The Good Life France

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Its wine o’clock…

A glass of Chardonnay on a summer’s day – can’t be bad!

I was sitting with my husband last night enjoying a really nice glass of French wine. It was a deep and fruity red.  A feeling of absolute happiness overcame me and I couldn’t help myself, I just said out loud “I love you so much.  I don’t know how I would every carry on without you.  Life wouldn’t be worth living”.

The OH looks at me and says “Is that you talking or the wine?”

Is he kidding?

Of course it’s me talking – TO THE WINE.

I am joking (sort of). But my point is that out here in France we really are so spoiled when it comes to wine – red, white, rosé, sparkling, champagne, dry, sweet, medium, desert, fortified – there’s probably more but I’m not an expert.  Every town has a “cave” a wine shop where you can buy wine for just over a Euro a bottle or you can spend hundreds and hundreds of Euros on a single bottle – that’s definitely just for the connoiseurs, the rich and those who go in the shop too drunk to care.  The people who work in these places are knowledgeable on the subject.  They could win Master Mind if their specialist subject was wine.

Sometimes I wonder where it all started – wine that is.  I wonder how other things started too but this is a blog about wine so I’ll keep to the subject!  I can see how someone might have picked some grapes and left them in a jar and they fermented and maybe smelled pretty good.  The person that left them might have been tempted to try the nice smelling fermented mess and voila – wine was born.

I’ve tried making wine myself.  It was an abject disaster.  More than half of the bottles exploded in the cupboard and the resulting mess seeped through the floor and into the room below. The other half was pretty much undrinkable.  It tasted like something you would clean the windows with.  I tried a glass anyway and woke up several hours later on the floor – I had to wear sunglasses for a week.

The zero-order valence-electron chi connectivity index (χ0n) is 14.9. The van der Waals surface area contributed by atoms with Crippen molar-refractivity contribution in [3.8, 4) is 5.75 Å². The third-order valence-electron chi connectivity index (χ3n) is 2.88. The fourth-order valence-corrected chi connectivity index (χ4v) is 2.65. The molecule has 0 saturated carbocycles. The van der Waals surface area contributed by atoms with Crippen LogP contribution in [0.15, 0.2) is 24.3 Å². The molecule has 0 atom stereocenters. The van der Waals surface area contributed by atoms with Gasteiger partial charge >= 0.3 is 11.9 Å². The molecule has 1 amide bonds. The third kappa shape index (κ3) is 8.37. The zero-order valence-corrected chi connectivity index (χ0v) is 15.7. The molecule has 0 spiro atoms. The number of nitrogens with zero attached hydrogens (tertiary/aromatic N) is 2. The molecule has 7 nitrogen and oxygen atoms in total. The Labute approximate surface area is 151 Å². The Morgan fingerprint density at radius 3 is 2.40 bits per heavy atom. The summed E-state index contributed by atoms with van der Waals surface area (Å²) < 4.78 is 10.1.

Anyhoo, there’s not much point in making your own wine when you live in France. I buy my wine from a man who drives up to my part of France in the Pas-de-Calais, from Bordeaux with a van load.  He has his own vineyard which he runs with his brother and they make fantastic wine – I like their reds and rosés best and the OH who is a total wine heathen likes their dessert red which is very sweet.  My wine man, Guillaume, will deliver to my door but he also goes to lots of foires here, fairs, or to big brocantes (the bric-a-brac markets that are beloved of the French). If he’s at a local foire I’ll go and see him there and pick my wine up so that I can do a tasting and see what he has that’s new or how last year’s vintage has turned out.  He’s a very jolly man, deaf as a post and doesn’t speak a word of English but funny enough there are always loads of Brits round his stall – we are definitely a nation of wine lovers – or perhaps of free tastings.

Going to meet him at foires is also preferable to phoning my order in – he and his brother haven’t caught up with the 21st century yet and don’t take online orders.  Thanks to his deafness, placing an order on the phone has ceased to be as entertaining as it was the first time when I repeated my address about a hundred times; then I got my neighbour Celine to speak to him as I thought my French might be a problem.  She spoke to him, then she screamed into the phone “Huit, no pas six, HUIT…oui HUIT…. Rue de la Place, non RUE DE LA PLACE… non… non… non… PLACE” for several minutes. Afterwards she turned to me and said “he is deaf like a mole”.  I didn’t know moles were deaf but anyway, going through that again is a bit off putting so I am looking forward to Le Fête de L’Entrecôte in Fruges in a few weeks time as I know he will be there and I can replenish my stock.

As they say in France “Bon Santé”

Janine

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